Competing on Internet time means competitive advantage can be won and lost overnight. In this penetrating analysis of strategy-making and product innovation in the dynamic markets of commercial cyberspace, bestselling Microsoft Secrets co-author Michael Cusumano and top competitive strategy expert David Yoffie draw vital lessons from Netscape, the first pure Internet company, and how it has employed the techniques of "judo strategy" in its pitched battle with Microsoft, the world's largest software producer. From on-site observation and more than 50 in-depth interviews at Netscape and other companies, Cusumano and Yoffie construct a blueprint meticulously detailing how the fastest-growing software company in history has competed on Internet time by moving rapidly to new products and markets, staying flexible, and exploiting leverage that uses the weight of its giant rival Microsoft against it. The main source of Netscape's leverage, they argue, has been its skill in designing products that run on multiple operating systems. Microsoft has responded with judo techniques in kind. Managers in every high-tech industry will discover a wealth of new ideas on how to create and scale-up a new company quickly; how to compete in fast-paced, unpredictable industries; and how to design products for rapidly evolving markets. The lessons that Cusumano and Yoffie derive from Netscape's contest with Microsoft go far beyond start-ups and Internet software. Small companies in any industry and powerful, established firms alike will welcome the principles the authors formulate from this David-and-Goliath-like struggle. Competing on Internet Time is essential and instructive reading for all managers, engineers, and entrepreneurs who want to succeed in ultra-fast-paced markets.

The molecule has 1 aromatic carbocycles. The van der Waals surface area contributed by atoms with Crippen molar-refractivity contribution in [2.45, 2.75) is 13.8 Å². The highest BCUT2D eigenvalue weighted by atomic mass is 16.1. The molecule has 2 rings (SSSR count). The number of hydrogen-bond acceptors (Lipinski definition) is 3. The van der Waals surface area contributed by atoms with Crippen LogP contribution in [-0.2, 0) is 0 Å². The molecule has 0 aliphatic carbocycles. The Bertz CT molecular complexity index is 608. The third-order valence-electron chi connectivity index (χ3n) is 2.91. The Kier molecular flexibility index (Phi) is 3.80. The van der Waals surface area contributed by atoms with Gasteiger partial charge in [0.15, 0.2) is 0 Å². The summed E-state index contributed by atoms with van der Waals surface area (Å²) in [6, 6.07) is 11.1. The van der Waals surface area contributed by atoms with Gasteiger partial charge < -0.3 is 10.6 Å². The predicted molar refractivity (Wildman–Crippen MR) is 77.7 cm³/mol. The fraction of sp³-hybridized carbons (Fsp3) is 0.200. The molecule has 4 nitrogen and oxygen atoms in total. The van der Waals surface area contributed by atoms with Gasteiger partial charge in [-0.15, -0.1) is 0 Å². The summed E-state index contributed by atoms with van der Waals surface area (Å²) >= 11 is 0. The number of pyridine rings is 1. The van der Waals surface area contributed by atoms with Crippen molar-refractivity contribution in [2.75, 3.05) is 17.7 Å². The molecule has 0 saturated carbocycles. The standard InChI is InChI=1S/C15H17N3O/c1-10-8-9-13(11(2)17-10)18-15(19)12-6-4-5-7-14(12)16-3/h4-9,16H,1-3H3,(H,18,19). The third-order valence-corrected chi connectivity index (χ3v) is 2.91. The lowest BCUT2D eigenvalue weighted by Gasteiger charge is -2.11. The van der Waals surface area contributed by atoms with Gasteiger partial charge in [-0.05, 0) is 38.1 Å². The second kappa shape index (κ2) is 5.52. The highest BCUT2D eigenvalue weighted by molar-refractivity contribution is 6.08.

Discussion Group Questions 1. What do Cusumano and Yoffie mean by the term "Internet time?" Is Internet time, as they explain it, affecting competition in your industry? 2. What are some of the lessons learned from Competing On Internet Time about how to ramp up a new company or business quickly, especially using the technology of the Internet? 3. What do the authors mean by the term "Judo strategy?" When might this approach to competition be useful? How would you apply Judo techniques in your industry? 4. What are the key elements that characterized Netscape's approach to product design? How broadly applicable are these concepts? 5. What are the key elements that characterized Netscape's approach to product development? How broadly applicable are these concepts that the authors associate with the "synchronize-and-stabilize" process? 6. What should companies not do when competing in ultra-fast-paced markets?
Walter S. Mossberg The Wall Street Journal The first clear, sophisticated analysis I've seen of the competitive practices at the company that forged the Internet marketplace and was for a time its dominant player.
Steve Hamm Business Week A marvelous, detailed account and analysis of Netscape's rocket-launch rise and mid-flight corrections.
Katherine Mieszkowski Fast Company A rarity: a serious book by serious professors that is timely, engaging, and fun to read....The book is smart.
Teresa McUsic The Miami Herald Few books deliver the goods quite as effectively as this insightful, crisp and highly readable account.